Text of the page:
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Title: Maharshi  
Author: World Heritage Encyclopedia
Language: English
Subject: Rishi, Ramana Maharshi, Debendranath Tagore, Dhondo Keshav Karve, Potti Sreeramulu, Sitapur, Katappattor, Issan Dorsey, Evoor, Tarumanagara
Publisher: World Heritage Encyclopedia


This article is about the title. For the film, see Maharshi (film).

Maharishi is an anglicized spelling of the Sanskrit word Maharṣi महर्षि (formed from the prefix mahā- meaning "great" and r̥ṣi meaning "seer"). Maharishi is often used as an addition to a person's name as an honorary title. The term was first seen in modern English literature in the 18th century.[1]

Description and usage

Maharishi may refer to a Hindu, or Vedic, guru or "spiritual teacher" of "mystical knowledge". Additional meanings cited by dictionaries include: sage, poet, spiritual leader, wise man and holy man.[2][3][4][5][6][7][8]

Alternate meanings describe Maharishi as a collective name that refers to the seven rishis or saptarishis (including Maharishi Bhrigu) cited in the scriptures of Rig Veda and the Puranas, or any of the several mythological seers that are referenced in Vedic writings and associated with the seven stars of the constellation Ursa Major.[9][10]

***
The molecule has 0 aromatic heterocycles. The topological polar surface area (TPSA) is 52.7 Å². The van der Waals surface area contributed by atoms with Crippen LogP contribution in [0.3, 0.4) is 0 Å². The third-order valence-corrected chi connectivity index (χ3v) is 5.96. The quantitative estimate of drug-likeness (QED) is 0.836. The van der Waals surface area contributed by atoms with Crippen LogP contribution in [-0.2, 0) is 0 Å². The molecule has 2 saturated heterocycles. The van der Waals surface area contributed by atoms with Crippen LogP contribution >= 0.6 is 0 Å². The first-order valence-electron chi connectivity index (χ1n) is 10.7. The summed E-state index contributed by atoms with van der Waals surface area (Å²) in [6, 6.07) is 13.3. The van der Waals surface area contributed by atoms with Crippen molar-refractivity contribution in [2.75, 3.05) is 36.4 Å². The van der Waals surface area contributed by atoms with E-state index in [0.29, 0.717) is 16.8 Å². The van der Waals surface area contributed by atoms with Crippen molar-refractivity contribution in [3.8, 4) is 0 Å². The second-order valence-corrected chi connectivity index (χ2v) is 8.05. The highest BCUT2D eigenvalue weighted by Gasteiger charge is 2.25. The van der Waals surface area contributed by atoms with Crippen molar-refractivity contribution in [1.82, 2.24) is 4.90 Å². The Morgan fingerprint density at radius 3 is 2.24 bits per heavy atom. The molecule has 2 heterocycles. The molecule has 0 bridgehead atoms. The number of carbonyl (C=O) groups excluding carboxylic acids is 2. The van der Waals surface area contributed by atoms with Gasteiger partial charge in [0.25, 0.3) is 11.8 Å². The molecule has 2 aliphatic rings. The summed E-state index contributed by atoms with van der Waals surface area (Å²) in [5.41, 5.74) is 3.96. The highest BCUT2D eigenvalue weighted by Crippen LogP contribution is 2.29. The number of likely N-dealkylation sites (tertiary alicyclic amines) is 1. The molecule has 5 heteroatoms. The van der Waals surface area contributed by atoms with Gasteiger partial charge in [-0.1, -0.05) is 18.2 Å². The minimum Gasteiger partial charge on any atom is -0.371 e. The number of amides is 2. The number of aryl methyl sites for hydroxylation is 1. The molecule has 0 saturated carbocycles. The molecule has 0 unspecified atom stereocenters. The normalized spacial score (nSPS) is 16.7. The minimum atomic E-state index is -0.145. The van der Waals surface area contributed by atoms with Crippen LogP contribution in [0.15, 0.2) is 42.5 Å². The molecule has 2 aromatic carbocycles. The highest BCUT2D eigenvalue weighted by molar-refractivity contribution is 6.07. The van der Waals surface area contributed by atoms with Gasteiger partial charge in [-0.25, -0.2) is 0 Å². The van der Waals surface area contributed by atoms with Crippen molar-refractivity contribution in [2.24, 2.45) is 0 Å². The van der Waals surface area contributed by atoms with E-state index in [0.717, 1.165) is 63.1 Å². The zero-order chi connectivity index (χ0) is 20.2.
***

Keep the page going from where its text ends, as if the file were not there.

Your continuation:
Maharishi may refer to any individual who has added the title to their name.[11] According to Brewers Dictionary, outside of India, the most well known Maharishi was Maharishi Mahesh Yogi who founded Transcendental Meditation and made it available to the West.[2]

Ramana Maharshi (1879-1950) was an "Indian sage" with a philosophy about the path to self-knowledge and the integration of personality espoused in books by author Paul Brunton and Ramana's own writings such as the Collected Works (1969) and Forty Verses on Reality (1978).[12]

Kavi Yogi Maharishi Dr. Shuddhananda Bharati (1897-1990) is an Indian holy man who has worked all his life to write his high ideals: One World, One God and One Humanity living together in peace and harmony in a transformed world. His education is to impart his learning and knowledge for all those who are seeking God. Sivananda Saraswati his friend gave him the title of Maharishi in Rishikesh in 1954. Shuddhananda Bharati is the author of creative and literary works with ­diverse writing styles: epic and lyric writings, melodramas, operas, comedies, pastoral theo­logies, novels, short stories, biographies, notes on famous works, essay-writings, Bharata Shakti Kavi Malayam is his magnum opus. He was also a close friend of Ramana Maharshi with which he meditated a lot in Arunachala hill.

The title was also used by Maharishi Valmiki, Maharishi Patanjali and Maharishi Dayananda Sarasvati.[13][14][15]

The term Maharishi became popular in modern English literature "sometime before 1890" and was first used in 1758.[16][17]

See also


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